A private inquiry into the truthfulness of an FBI informant and dueling accusations of attorney misconduct amid that probe have fueled delays in the prosecution of a retired military officer charged in a murder-for-hire plot.
Lawrence Lee, 63, of Folly Beach, who flew fighter jets as an Air Force lieutenant colonel and flipped houses for resale during retirement, was first accused in April 2014 of asking a carpenter he employed to find someone to kill his former wife, to whom he owed alimony.
But as the scheme took shape, the worker informed authorities of it and started recording his conversations with Lee for the FBI. Lee was arrested soon after agents said the informant filmed him handing over $5,000 as a first installment for the planned killing.
On top of the questions surrounding the supposed middle man, pre-trial court proceedings have analyzed Lee’s competency to stand trial on a charge of using an interstate commerce facility in murder for hire, a felony that carries up to 10 years in prison.
Cameron Blazer, Lee’s defense attorney, said the evaluation had nothing to do with her client’s mental state at the time of the alleged crimes. Lee was deemed fit to stand trial, but Blazer said another look at his competency would likely happen closer to the proceeding. That won’t be until next year.
“As of the most recent hearing on that matter, he was deemed to be competent,” Blazer said. “But there are other serious legal issues in this case.”
The issues that have pitted Blazer against Assistant U.S. Attorney Nathan Williams, the lead prosecutor, in recent court filings are linked to Todd Scott, who revealed his role as the confidential informant during interviews with The Post and Courier.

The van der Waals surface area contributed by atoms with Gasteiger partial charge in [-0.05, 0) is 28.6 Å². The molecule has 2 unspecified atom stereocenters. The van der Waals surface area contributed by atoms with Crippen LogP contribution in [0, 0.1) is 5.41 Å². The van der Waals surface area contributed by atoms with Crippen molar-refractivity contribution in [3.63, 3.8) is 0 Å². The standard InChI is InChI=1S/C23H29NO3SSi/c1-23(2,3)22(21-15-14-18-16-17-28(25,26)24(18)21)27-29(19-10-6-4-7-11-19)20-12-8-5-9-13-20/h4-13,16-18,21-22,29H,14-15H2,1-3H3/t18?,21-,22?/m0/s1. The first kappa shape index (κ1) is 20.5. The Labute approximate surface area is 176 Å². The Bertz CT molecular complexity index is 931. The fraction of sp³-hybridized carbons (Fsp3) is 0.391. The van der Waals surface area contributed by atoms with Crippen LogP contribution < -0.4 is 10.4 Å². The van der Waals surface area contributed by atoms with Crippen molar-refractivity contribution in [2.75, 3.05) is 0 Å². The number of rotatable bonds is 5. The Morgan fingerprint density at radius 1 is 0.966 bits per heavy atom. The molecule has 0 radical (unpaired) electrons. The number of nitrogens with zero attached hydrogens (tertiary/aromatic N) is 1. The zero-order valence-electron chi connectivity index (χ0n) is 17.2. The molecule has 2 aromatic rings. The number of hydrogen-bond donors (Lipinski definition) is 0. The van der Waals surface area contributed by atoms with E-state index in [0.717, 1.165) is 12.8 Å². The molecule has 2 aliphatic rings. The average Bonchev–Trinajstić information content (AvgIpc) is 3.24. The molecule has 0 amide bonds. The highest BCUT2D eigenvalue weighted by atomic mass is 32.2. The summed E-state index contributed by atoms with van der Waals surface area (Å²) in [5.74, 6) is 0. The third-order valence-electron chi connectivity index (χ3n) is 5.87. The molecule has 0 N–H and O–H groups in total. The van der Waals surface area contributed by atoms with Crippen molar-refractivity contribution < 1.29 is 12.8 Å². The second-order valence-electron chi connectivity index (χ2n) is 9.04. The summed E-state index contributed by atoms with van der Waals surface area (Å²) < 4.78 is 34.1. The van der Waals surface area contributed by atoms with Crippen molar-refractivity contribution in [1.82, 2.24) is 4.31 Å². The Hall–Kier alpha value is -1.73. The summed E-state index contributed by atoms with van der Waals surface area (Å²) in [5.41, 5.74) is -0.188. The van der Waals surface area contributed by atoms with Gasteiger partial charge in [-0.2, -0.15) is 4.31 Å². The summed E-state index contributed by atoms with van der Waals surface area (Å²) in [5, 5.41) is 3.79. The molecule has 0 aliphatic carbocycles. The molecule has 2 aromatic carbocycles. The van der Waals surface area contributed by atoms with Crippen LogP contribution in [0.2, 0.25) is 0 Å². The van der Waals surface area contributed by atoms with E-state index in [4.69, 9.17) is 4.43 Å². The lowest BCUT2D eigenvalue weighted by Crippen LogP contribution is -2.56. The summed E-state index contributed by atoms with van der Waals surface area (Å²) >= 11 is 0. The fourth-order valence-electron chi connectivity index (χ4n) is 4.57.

Soon after Lee’s arrest, private investigators working on his defense visited Scott on James Island, hoping to find out “the truth” and determine whether the facts help or hurt their case, they told Scott. A transcript of investigators Ed and Laurie Langford’s brief conversation with Scott last year was filed in federal court.
After Scott made a phone call to Williams’ office and told the Langfords that he couldn’t talk because the case was still pending, the investigators told Scott that prosecutors were “not supposed to direct a witness” and cannot “own” a witness. But they heeded Scott’s decision and left.
Williams’ reaction after the encounter is the focus of the dispute between the opposing attorneys.
Blazer said in court documents that the prosecutor called the Savage Law Firm, where she works, and made accusations of “witness tampering,” alleging that the investigators had threatened Scott and his wife.
In follow-up emails, Williams said the investigators’ comments about looking for the truth implied that Scott had not been truthful. Other comments could have misled Scott into thinking he was required to talk, the prosecutor added.
Williams described their actions as a bid to sway Scott’s testimony that could be punished as a crime.
But to Blazer, Williams’ accusations were based on “misrepresentations and half-truths,” her filings stated.
“The improper and outrageous threats of prosecution by Williams had an immediate chilling effect on the (private) investigation and have had a prejudicial effect on Lee’s legal defense,” Blazer said in the paperwork.
Blazer filed the papers in hopes of revealing further documentation of Williams’ handling of the encounter.
In his response, the prosecutor said his reaction was reasonable because Scott was concerned for his family’s safety. Scott “fully understood that (Lee) was so desperate he was willing to murder to achieve his objectives,” Williams wrote.
Williams declined to further comment on the disagreement.
Earlier this week, U.S. District Judge Richard Gergel ordered Williams to turn over some documents to Blazer, and he set the case for jury selection Jan. 12.
Blazer had requested a hearing to explore what witnesses, including prosecutors, might help impeach the informant’s credibility. She called the issue a “novel” one. Prosecutors and defense lawyers who are witnesses in cases are typically barred from also working on those cases.
Since Lee’s arrest, the informant said he has struggled to find employment and a stable home for his family of four. Scott recently found a job, he said. But delays in the trial have kept his family from moving back to their hometown area of Philadelphia.
“I just want this over,” he said. “I can’t move on with my life until it’s over.”
Reach Andrew Knapp at 843-937-5414 or twitter.com/offlede.